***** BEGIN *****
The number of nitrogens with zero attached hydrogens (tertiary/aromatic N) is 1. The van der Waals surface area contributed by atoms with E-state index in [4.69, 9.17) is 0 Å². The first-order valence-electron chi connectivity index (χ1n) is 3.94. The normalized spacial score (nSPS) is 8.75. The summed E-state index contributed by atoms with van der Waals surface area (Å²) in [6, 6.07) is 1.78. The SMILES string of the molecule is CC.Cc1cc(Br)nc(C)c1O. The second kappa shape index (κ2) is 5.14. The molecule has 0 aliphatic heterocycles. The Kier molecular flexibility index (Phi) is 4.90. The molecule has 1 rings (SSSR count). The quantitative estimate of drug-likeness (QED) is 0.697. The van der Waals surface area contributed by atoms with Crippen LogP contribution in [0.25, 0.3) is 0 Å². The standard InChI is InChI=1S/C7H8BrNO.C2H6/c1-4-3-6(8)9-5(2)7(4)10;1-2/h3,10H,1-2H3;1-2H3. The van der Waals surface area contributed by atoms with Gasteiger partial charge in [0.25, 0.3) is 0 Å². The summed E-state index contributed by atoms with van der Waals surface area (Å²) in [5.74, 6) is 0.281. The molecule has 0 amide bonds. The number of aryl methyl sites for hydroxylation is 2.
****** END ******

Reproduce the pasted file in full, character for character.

The number of nitrogens with zero attached hydrogens (tertiary/aromatic N) is 1. The van der Waals surface area contributed by atoms with E-state index in [4.69, 9.17) is 0 Å². The first-order valence-electron chi connectivity index (χ1n) is 3.94. The normalized spacial score (nSPS) is 8.75. The summed E-state index contributed by atoms with van der Waals surface area (Å²) in [6, 6.07) is 1.78. The SMILES string of the molecule is CC.Cc1cc(Br)nc(C)c1O. The second kappa shape index (κ2) is 5.14. The molecule has 0 aliphatic heterocycles. The Kier molecular flexibility index (Phi) is 4.90. The molecule has 1 rings (SSSR count). The quantitative estimate of drug-likeness (QED) is 0.697. The van der Waals surface area contributed by atoms with Crippen LogP contribution in [0.25, 0.3) is 0 Å². The standard InChI is InChI=1S/C7H8BrNO.C2H6/c1-4-3-6(8)9-5(2)7(4)10;1-2/h3,10H,1-2H3;1-2H3. The van der Waals surface area contributed by atoms with Gasteiger partial charge in [0.25, 0.3) is 0 Å². The summed E-state index contributed by atoms with van der Waals surface area (Å²) in [5.74, 6) is 0.281. The molecule has 0 amide bonds. The number of aryl methyl sites for hydroxylation is 2.